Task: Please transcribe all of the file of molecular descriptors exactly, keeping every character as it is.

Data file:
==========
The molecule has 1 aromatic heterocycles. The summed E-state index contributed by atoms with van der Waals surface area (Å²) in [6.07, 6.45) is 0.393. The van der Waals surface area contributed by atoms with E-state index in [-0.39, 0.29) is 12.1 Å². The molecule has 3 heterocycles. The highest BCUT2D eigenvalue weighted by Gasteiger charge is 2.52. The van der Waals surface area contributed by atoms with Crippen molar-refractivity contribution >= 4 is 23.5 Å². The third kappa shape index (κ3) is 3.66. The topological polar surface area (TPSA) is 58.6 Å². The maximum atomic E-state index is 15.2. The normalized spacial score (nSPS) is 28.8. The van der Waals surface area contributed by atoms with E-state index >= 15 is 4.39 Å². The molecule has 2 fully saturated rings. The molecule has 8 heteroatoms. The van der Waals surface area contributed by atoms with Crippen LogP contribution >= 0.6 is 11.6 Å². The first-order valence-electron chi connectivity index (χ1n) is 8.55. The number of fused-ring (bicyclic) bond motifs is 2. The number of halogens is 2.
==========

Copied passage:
The molecule has 1 aromatic heterocycles. The summed E-state index contributed by atoms with van der Waals surface area (Å²) in [6.07, 6.45) is 0.393. The van der Waals surface area contributed by atoms with E-state index in [-0.39, 0.29) is 12.1 Å². The molecule has 3 heterocycles. The highest BCUT2D eigenvalue weighted by Gasteiger charge is 2.52. The van der Waals surface area contributed by atoms with Crippen molar-refractivity contribution >= 4 is 23.5 Å². The third kappa shape index (κ3) is 3.66. The topological polar surface area (TPSA) is 58.6 Å². The maximum atomic E-state index is 15.2. The normalized spacial score (nSPS) is 28.8. The van der Waals surface area contributed by atoms with E-state index >= 15 is 4.39 Å². The molecule has 2 fully saturated rings. The molecule has 8 heteroatoms. The van der Waals surface area contributed by atoms with Crippen LogP contribution >= 0.6 is 11.6 Å². The first-order valence-electron chi connectivity index (χ1n) is 8.55. The number of fused-ring (bicyclic) bond motifs is 2. The number of halogens is 2.